Sunday, November 17, 2019
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Drawing words helps you remember them

Voxitatis previously reported that taking notes longhand is more effective, when it comes to recalling the course material, than writing notes directly into a laptop. Something clicks in your brain when you process information enough to paraphrase it or write it out that helps you remember that information, we concluded.

Now, researchers at the University of Waterloo have found that drawing pictures of information that needs to be remembered is a strong and reliable strategy to enhance memory.

“We pitted drawing against a number of other known encoding strategies, but drawing always came out on top,” said the study’s lead author, Jeffrey Wammes, PhD candidate in the Department of Psychology. “We believe that the benefit arises because drawing helps to create a more cohesive memory trace that better integrates visual, motor and semantic information.”

The study, by Wammes, along with fellow PhD candidate Melissa Meade and Professor Myra Fernandes, presented student participants with a list of simple, easily drawn words, such as “apple.” The students were given 40 seconds to either draw the word, or write it out repeatedly. They were then given a filler task of classifying musical tones to facilitate the retention process. Finally, the researchers asked students to freely recall as many words as possible from the initial list in just 60 seconds.

The study appeared in the the Quarterly Journal of Experimental Psychology.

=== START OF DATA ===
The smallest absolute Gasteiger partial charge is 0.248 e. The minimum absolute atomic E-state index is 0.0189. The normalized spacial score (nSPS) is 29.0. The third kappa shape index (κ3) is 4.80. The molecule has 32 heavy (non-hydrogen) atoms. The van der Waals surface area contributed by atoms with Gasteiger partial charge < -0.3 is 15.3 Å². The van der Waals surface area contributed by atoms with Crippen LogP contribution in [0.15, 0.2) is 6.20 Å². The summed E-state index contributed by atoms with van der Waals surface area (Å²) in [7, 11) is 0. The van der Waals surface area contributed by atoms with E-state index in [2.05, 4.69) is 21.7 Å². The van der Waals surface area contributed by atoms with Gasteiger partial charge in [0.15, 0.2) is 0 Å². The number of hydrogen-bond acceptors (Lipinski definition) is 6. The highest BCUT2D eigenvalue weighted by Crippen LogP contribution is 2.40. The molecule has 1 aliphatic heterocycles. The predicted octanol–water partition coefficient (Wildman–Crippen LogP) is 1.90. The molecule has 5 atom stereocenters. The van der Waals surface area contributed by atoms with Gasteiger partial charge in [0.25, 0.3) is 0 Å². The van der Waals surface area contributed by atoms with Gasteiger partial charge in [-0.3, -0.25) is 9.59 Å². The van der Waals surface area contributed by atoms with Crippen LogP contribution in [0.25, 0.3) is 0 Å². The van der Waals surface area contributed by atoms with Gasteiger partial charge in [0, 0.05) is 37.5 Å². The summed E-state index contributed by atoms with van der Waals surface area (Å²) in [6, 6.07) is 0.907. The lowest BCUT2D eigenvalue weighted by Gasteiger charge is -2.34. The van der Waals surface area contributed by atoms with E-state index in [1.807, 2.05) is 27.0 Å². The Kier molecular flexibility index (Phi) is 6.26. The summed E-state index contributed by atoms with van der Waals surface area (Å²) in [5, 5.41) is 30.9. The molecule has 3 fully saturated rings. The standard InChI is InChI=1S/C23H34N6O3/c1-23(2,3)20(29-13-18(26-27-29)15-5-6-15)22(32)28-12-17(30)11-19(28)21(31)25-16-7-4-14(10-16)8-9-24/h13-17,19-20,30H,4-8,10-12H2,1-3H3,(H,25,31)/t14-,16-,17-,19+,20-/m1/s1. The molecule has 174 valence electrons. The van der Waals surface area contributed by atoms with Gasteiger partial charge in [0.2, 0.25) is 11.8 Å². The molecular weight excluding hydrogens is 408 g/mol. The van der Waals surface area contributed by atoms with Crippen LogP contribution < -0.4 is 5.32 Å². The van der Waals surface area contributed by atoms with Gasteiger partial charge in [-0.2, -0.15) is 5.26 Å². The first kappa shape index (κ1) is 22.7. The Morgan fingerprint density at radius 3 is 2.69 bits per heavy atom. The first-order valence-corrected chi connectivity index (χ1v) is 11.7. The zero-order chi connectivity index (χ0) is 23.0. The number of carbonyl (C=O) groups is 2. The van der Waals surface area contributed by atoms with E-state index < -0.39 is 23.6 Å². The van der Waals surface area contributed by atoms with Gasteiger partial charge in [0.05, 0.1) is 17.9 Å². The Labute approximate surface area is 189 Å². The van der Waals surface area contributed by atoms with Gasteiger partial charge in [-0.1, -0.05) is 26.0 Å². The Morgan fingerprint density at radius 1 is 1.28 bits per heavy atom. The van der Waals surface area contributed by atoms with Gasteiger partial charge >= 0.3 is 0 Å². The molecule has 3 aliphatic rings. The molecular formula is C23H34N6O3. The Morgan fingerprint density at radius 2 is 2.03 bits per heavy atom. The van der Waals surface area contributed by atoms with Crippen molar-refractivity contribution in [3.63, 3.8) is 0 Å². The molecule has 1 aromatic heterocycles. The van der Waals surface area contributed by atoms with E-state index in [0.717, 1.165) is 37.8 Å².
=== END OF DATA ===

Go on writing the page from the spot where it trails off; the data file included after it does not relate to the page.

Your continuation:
“We discovered a significant recall advantage for words that were drawn as compared to those that were written,” said Wammes. “Participants often recalled more than twice as many drawn than written words. We labelled this benefit ‘the drawing effect,’ which refers to this distinct advantage of drawing words relative to writing them out.”

In variations of the experiment in which students drew the words repeatedly, or added visual details to the written letters, such as shading or other doodles, the results remained unchanged. Memory for drawn words was superior to all other alternatives. Drawing led to better later memory performance than listing physical characteristics, creating mental images, and viewing pictures of the objects depicted by the words.

“Importantly, the quality of the drawings people made did not seem to matter, suggesting that everyone could benefit from this memory strategy, regardless of their artistic talent. In line with this, we showed that people still gained a huge advantage in later memory, even when they had just 4 seconds to draw their picture,” said Wammes.

While the drawing effect proved reliable in testing, the experiments were conducted with single words only. Wammes and his team are currently trying to determine why this memory benefit is so potent, and how widely it can be applied to other types of information.

Paul Katula is the executive editor of the Voxitatis Research Foundation, which publishes this blog. For more information, see the About page.

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